Being a Young Black Basketball Player is Dangerous to Your Health
They were walking this time. But I guess it doesn’t matter whether you’re standing still, walking or just sitting. If you’re a young black male living in an urban area you are fair game for the “stop and frisk” and other methods of “preventive policing” that police officers engage in.
Just this past December some basketball players in Rochester, New York, were stopped and arrested while waiting for a bus to come and pick them up for a basketball game. The story went viral.
Now we have a story about some black basketball players in Philadelphia on their way to basketball practice when one of the players was arrested and sexually assaulted by several white police officers. He was taken to a local hospital and the “injury may leave him unable to bear children” because “the vein that enables sperm to travel to the penis [had to be] reconstructed.” Because it was so cold, the players were wearing scarves to cover their faces. The scarves were given to them by the school principal.
Believe it or not, this young man was charged with “aggravated assault and resisting arrest.”
Understandably, the black community is enraged and various protests are being carried out. There will be an emergency town meeting on January 21 to discuss the case.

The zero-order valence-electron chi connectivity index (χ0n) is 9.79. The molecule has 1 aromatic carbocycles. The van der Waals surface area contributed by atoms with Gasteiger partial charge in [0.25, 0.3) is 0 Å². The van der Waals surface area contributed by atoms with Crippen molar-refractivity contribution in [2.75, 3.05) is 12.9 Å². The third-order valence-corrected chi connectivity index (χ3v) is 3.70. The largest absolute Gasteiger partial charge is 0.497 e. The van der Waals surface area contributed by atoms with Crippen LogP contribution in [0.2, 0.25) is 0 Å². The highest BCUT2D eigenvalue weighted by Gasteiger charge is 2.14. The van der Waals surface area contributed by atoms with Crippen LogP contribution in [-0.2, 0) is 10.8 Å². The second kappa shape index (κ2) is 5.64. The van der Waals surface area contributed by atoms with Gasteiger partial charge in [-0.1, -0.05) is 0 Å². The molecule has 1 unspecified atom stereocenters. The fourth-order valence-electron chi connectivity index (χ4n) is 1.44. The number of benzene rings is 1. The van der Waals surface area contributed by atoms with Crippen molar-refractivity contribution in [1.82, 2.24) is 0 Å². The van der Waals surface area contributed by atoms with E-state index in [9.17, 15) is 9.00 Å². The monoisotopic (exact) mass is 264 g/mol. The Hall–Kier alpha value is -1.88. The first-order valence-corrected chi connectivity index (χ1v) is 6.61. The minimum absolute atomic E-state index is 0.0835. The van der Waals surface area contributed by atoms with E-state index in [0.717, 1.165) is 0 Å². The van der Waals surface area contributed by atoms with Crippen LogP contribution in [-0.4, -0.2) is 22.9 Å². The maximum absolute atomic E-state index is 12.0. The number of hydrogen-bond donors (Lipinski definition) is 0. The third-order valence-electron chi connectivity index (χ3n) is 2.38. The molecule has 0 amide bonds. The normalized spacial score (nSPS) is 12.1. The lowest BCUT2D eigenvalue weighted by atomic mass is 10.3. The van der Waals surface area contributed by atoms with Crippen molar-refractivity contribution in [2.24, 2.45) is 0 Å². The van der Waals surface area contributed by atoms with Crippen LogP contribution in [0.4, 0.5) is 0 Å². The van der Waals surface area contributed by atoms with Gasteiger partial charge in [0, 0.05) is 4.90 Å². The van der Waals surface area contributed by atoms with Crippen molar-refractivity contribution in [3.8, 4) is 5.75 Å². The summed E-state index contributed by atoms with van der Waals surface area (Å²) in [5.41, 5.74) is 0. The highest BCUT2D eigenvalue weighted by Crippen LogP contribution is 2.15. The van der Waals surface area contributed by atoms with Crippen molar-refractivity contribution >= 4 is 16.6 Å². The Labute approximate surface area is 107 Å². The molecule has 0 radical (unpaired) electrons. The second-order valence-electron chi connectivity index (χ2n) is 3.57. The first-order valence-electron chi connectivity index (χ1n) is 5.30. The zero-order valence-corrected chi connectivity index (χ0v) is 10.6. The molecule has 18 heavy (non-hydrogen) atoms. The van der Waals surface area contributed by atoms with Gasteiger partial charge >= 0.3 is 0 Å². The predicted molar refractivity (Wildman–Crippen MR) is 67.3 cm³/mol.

This is apparently the most recent in a long line of cases in Philadelphia where the police have engaged in such practices. This past November the police stopped two young black males and then arrested a black woman who was asking them why they had stopped them.
Last August a judge in a class-action lawsuit ruled “that the stop-and-frisk policy” of the NYPD “violated citizen’s Fourth Amendment rights.” The judge said that the NYPD “made at least 200,000 stops from 2004 to June 2012 without reasonable suspicion.” He also noted that “more than 80% of those stops-and-frisks involved Blacks or Hispanics.”
That judge received that data from a study by the New York ACLU in their on-going investigation of “stop and frisk.” On their web site, the ACLU presents more detailed data. For instance, in 2012 a total of 532,911 stops were made; of these 89% turned out to be innocent of any crime; 55% were black and 32% were Latino. More detailed information is provided in quarterly reports filed by NYPD, which can be view here.
Recently Seattle settled a law suit by the Department of Justice by agreeing to establishing new policies that would reduce such incidents. An investigation found that “Seattle police officers routinely used excessive force, most often against people of color and the psychologically or chemically impaired.”
This problem exists all over the country and has existed for many years. These kinds of policies are reminiscent of “Jim Crow” policing.
It never seems to end. Early in my academic career I recall reading about these practices by police departments. Virtually every major riot (especially in the 1960s) began with one of these kinds of incidents. You would think that given all the research that has been conducted during the past 50 years, plus all the improvements in technology during this time, that law enforcement would have improved their record. Sadly there has been little change. No wonder almost half of all black men will be arrested by the age of 23!